News flash! The experts might be wrong.
Never mind which experts. Take your pick. We're overrun with the pests these days.
It doesn't matter the topic because experts are swarming over all of them. Shake a stick at it and you're bound to swat three or four experts while still in your backhand.
This brings up an important question -- what is the collective name for a group of experts? Each animal group has its own designation: a herd of cows; a brood of hens; a flock of seagulls; a murder of crows; a crash of rhinoceroses; a pungent of sasquatches; etc.
Perhaps a gaggle of experts. No, I think that's geese. A bother of experts? Ah, a meddlesome of experts.
Anyway, according to Newsweek, we are being invaded by a meddlesome of experts who are here to tell you that whatever it is you're doing, they know better.
David H. Freedman, author of the book "Wrong: How Experts Keep Failing Us -- And How to Know When Not to Trust Them," wrote in Newsweek, "Medical, economic and business-management researchers themselves have studied the reliability of published research and concluded that most of it is flawed, exaggerated or just plain wrong."
Kind of gives you a warm, fuzzy feeling about that hot tip you followed last week, huh?
What is an expert, anyway? Let's break it down: An "ex" is a has-been. A "spurt" is that teeny, tiny burst before a useful thing goes dry.
Therefore, an expert is someone no longer in the field whose one molecule of knowledge dried up a long time ago.
So why, if the information is so questionable, do experts keep giving it? Duh. So we know they're experts, of course.
Talk shows, magazine quizzes, how-to books, governmental reports, scientific research, anyone who's ever had a kid, car or cough... a whole meddlesome of experts is foisting its advice on you even though you neglected to ask for it.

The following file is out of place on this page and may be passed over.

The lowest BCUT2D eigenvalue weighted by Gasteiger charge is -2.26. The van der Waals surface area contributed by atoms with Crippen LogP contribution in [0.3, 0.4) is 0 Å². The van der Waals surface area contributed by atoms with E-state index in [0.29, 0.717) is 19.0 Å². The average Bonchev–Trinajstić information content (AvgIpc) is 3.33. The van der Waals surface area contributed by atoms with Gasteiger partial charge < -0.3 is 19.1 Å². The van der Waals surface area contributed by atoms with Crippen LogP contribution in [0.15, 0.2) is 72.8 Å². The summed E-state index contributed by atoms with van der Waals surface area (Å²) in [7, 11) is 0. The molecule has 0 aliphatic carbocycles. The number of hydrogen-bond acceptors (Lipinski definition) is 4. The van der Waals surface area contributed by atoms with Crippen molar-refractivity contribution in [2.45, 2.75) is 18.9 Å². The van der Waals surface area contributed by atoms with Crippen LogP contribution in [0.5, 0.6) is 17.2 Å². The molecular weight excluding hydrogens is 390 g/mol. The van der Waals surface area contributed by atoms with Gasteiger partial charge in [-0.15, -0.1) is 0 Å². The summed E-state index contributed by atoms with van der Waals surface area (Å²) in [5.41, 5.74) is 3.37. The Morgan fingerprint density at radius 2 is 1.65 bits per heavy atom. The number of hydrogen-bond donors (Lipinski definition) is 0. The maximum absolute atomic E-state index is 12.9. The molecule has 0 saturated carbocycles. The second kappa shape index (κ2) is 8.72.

Once, butter was good for you. Then the experts said use margarine instead. Then the experts said, no, butter is better.
Just in the last year, one meddlesome of experts -- the Faculty of Public Health -- called for a ban on trans fats such as are found in margarines to cut obesity and heart disease. At the same time, a heart expert from University College London hospital called for a ban on butter to reduce artery damage like in the victims of heart disease.
Meanwhile, the federal Food Standards Agency said ban neither butter nor margarine. Instead, take a look at milk and meat.
Then there's sunscreen. For years, the experts told us to slather on the sunscreen, the higher the SPF, the better. Now another meddlesome claims some sunscreens both promote cancer and rob the body of the vitamin D it was engineered to soak in from the sun.
And let's not even get into experts who tell us how invest our money -- if there's any left after following their advice.
So what should you do when faced with expert opinion? I'm glad you asked. My sure-fire advice: Take a nap. By the time you wake up, new studies will have changed all the information you didn't like. Keep napping until you hit a spot you like.
Trust me. I'm an expert.
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